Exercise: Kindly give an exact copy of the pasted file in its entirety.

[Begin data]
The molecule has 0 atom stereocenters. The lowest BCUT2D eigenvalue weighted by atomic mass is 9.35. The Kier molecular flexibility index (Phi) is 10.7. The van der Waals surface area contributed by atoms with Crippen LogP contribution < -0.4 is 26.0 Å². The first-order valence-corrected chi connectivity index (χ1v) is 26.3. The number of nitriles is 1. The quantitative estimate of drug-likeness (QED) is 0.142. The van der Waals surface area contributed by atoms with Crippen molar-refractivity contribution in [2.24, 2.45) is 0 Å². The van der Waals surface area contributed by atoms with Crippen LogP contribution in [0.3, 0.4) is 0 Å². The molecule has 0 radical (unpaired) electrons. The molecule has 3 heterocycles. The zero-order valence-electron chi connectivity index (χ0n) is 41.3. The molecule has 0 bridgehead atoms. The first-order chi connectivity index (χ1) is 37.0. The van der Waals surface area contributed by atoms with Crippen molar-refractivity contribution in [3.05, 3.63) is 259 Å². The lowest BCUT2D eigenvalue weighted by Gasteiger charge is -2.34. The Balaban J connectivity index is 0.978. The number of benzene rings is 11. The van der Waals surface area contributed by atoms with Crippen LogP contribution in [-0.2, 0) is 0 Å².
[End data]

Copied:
The molecule has 0 atom stereocenters. The lowest BCUT2D eigenvalue weighted by atomic mass is 9.35. The Kier molecular flexibility index (Phi) is 10.7. The van der Waals surface area contributed by atoms with Crippen LogP contribution < -0.4 is 26.0 Å². The first-order valence-corrected chi connectivity index (χ1v) is 26.3. The number of nitriles is 1. The quantitative estimate of drug-likeness (QED) is 0.142. The van der Waals surface area contributed by atoms with Crippen molar-refractivity contribution in [2.24, 2.45) is 0 Å². The van der Waals surface area contributed by atoms with Crippen LogP contribution in [0.3, 0.4) is 0 Å². The molecule has 0 radical (unpaired) electrons. The molecule has 3 heterocycles. The zero-order valence-electron chi connectivity index (χ0n) is 41.3. The molecule has 0 bridgehead atoms. The first-order chi connectivity index (χ1) is 37.0. The van der Waals surface area contributed by atoms with Crippen molar-refractivity contribution in [3.05, 3.63) is 259 Å². The lowest BCUT2D eigenvalue weighted by Gasteiger charge is -2.34. The Balaban J connectivity index is 0.978. The number of benzene rings is 11. The van der Waals surface area contributed by atoms with Crippen LogP contribution in [-0.2, 0) is 0 Å².